It's no secret to those who know me that I am a massive fan of Ernest Hemingway. I think I have read A Moveable Feast at least three times in the last year! And I, like many wanna-be writers often fantasise about living in Paris, and imagine myself sitting at small table on a cobblestone sidewalk nursing a glass of red wine as I contemplate my next great work.
So, you can imagine my surprise and absolute delight when I went to see Woody Allen's latest film, Midnight in Paris, a supposedly romantic comedy about a couple who travels to Paris - only to find Mr. Hemingway himself along with all the other great writers who lived in Paris around the same time – F. Scott Fitzgerald and Gertrude Stein to name some key names. Even the artist Pablo Picasso befriends the main character during his strange midnight adventures.
The premise of this film seems quite simple on the surface; a successful yet disgruntled Hollywood screenplay writer and his partner travel to Paris only to realise they are not quite right for each other. But this film was far more complicated - as one would come to hope for and expect from Woody Allen.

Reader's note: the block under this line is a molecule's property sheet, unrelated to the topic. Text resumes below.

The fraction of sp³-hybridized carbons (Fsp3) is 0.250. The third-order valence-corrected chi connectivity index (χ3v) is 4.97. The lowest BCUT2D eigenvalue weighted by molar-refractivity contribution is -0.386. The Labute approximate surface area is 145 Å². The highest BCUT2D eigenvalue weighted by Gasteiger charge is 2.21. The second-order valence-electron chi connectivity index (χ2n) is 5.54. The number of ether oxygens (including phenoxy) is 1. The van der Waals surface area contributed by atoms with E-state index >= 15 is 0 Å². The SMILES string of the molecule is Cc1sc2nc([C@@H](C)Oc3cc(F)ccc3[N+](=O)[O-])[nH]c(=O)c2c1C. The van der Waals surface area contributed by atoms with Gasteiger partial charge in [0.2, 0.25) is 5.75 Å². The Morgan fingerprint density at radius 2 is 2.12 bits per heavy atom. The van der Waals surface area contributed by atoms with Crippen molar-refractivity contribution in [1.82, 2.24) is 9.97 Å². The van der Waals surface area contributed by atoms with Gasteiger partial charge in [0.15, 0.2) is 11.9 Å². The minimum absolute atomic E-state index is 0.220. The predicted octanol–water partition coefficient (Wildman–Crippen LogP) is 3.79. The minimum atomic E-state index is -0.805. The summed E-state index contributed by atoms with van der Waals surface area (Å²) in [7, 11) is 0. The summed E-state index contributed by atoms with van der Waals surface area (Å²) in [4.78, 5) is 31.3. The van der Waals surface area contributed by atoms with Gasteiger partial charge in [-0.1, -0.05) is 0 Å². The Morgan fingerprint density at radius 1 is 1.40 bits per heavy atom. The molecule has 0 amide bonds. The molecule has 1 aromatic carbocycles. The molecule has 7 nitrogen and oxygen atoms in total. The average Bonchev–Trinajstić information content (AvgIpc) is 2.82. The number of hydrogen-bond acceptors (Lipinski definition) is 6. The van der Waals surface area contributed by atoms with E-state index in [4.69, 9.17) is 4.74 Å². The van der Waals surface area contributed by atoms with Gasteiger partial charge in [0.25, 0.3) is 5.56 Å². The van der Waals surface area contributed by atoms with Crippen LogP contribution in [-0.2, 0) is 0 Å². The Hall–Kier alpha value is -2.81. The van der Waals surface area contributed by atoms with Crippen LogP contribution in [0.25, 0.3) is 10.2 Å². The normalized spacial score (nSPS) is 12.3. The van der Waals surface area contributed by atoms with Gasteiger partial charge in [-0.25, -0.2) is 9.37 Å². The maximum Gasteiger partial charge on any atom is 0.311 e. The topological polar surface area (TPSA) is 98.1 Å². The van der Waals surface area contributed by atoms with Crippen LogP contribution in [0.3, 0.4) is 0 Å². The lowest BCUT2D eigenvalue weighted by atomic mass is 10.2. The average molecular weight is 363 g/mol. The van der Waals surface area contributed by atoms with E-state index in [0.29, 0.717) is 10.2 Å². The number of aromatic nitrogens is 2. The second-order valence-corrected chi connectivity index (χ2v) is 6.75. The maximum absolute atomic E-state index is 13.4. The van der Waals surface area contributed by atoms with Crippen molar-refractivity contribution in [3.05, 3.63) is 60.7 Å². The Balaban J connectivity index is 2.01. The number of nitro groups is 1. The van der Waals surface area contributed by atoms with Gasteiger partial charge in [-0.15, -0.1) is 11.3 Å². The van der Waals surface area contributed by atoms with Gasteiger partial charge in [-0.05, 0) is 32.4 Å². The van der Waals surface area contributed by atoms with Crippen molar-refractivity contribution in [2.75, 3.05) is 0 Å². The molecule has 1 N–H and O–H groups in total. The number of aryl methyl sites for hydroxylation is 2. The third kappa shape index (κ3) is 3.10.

The main character, our writer friend, is portrayed as a whiny romantic who escapes his reality by dreaming about the Paris of the 1920s. Not being a fan of Owen Wilson, I found him particularly annoying and did not think that there would be a happy ending for his character at all.
When he begins his midnight adventures and travels back in time to spend entire nights with Hemingway, Fitzgerald, Stein and Picasso, I thought – this guy is on drugs! I wanted to slap him as hard as I could, to help snap him out of his delusion and this is exactly what his partner kept trying to do too.
After spending many nights in the 1920s and his days wondering if he might actually be crazy – the movie ends well – and I won't go into too much detail in case you want to see it for yourself.
What I will say is this - fantasy is the denial of our reality. It's a sign that something is not right with our present, but sometimes we cannot see our present as clearly as we see our fantasies. It is through our fantasies that we can safely explore a better present until we are ready to make changes in reality.
I still do not like Owen Wilson, but I really enjoyed this film and I can't wait until it comes out on DVD!